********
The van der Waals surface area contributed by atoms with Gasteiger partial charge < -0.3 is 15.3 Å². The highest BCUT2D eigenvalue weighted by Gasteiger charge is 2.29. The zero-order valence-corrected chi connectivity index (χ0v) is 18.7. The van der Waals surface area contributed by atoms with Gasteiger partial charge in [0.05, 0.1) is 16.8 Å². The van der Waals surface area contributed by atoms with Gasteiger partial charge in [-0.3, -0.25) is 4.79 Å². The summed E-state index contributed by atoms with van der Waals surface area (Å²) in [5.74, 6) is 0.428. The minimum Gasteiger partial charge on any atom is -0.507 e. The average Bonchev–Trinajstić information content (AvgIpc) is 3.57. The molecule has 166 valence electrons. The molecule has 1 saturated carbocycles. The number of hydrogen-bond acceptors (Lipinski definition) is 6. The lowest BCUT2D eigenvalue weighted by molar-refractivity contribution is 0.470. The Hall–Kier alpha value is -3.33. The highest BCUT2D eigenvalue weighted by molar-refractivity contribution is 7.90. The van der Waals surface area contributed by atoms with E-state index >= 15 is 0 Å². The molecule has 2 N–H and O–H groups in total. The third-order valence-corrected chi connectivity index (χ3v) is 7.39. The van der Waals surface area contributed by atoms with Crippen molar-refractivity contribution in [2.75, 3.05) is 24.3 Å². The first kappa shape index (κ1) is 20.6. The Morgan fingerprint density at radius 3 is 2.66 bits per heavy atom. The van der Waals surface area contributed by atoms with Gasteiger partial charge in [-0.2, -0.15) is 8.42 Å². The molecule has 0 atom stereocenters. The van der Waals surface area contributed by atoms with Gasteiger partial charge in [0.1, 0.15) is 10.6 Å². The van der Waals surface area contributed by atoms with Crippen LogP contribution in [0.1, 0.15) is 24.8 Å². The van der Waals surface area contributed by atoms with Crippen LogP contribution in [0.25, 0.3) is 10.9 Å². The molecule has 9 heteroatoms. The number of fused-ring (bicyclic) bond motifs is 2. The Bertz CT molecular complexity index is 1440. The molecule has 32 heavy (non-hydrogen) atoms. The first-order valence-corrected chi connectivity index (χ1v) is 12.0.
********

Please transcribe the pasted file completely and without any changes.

The van der Waals surface area contributed by atoms with Gasteiger partial charge < -0.3 is 15.3 Å². The highest BCUT2D eigenvalue weighted by Gasteiger charge is 2.29. The zero-order valence-corrected chi connectivity index (χ0v) is 18.7. The van der Waals surface area contributed by atoms with Gasteiger partial charge in [0.05, 0.1) is 16.8 Å². The van der Waals surface area contributed by atoms with Gasteiger partial charge in [-0.3, -0.25) is 4.79 Å². The summed E-state index contributed by atoms with van der Waals surface area (Å²) in [5.74, 6) is 0.428. The minimum Gasteiger partial charge on any atom is -0.507 e. The average Bonchev–Trinajstić information content (AvgIpc) is 3.57. The molecule has 166 valence electrons. The molecule has 1 saturated carbocycles. The number of hydrogen-bond acceptors (Lipinski definition) is 6. The lowest BCUT2D eigenvalue weighted by molar-refractivity contribution is 0.470. The Hall–Kier alpha value is -3.33. The highest BCUT2D eigenvalue weighted by molar-refractivity contribution is 7.90. The van der Waals surface area contributed by atoms with E-state index >= 15 is 0 Å². The molecule has 2 N–H and O–H groups in total. The third-order valence-corrected chi connectivity index (χ3v) is 7.39. The van der Waals surface area contributed by atoms with Crippen molar-refractivity contribution in [2.75, 3.05) is 24.3 Å². The first kappa shape index (κ1) is 20.6. The Morgan fingerprint density at radius 3 is 2.66 bits per heavy atom. The van der Waals surface area contributed by atoms with Gasteiger partial charge in [-0.2, -0.15) is 8.42 Å². The molecule has 0 atom stereocenters. The van der Waals surface area contributed by atoms with Gasteiger partial charge in [0.1, 0.15) is 10.6 Å². The van der Waals surface area contributed by atoms with Crippen LogP contribution in [0.1, 0.15) is 24.8 Å². The van der Waals surface area contributed by atoms with Crippen LogP contribution in [0.25, 0.3) is 10.9 Å². The molecule has 9 heteroatoms. The number of fused-ring (bicyclic) bond motifs is 2. The Bertz CT molecular complexity index is 1440. The molecule has 32 heavy (non-hydrogen) atoms. The first-order valence-corrected chi connectivity index (χ1v) is 12.0.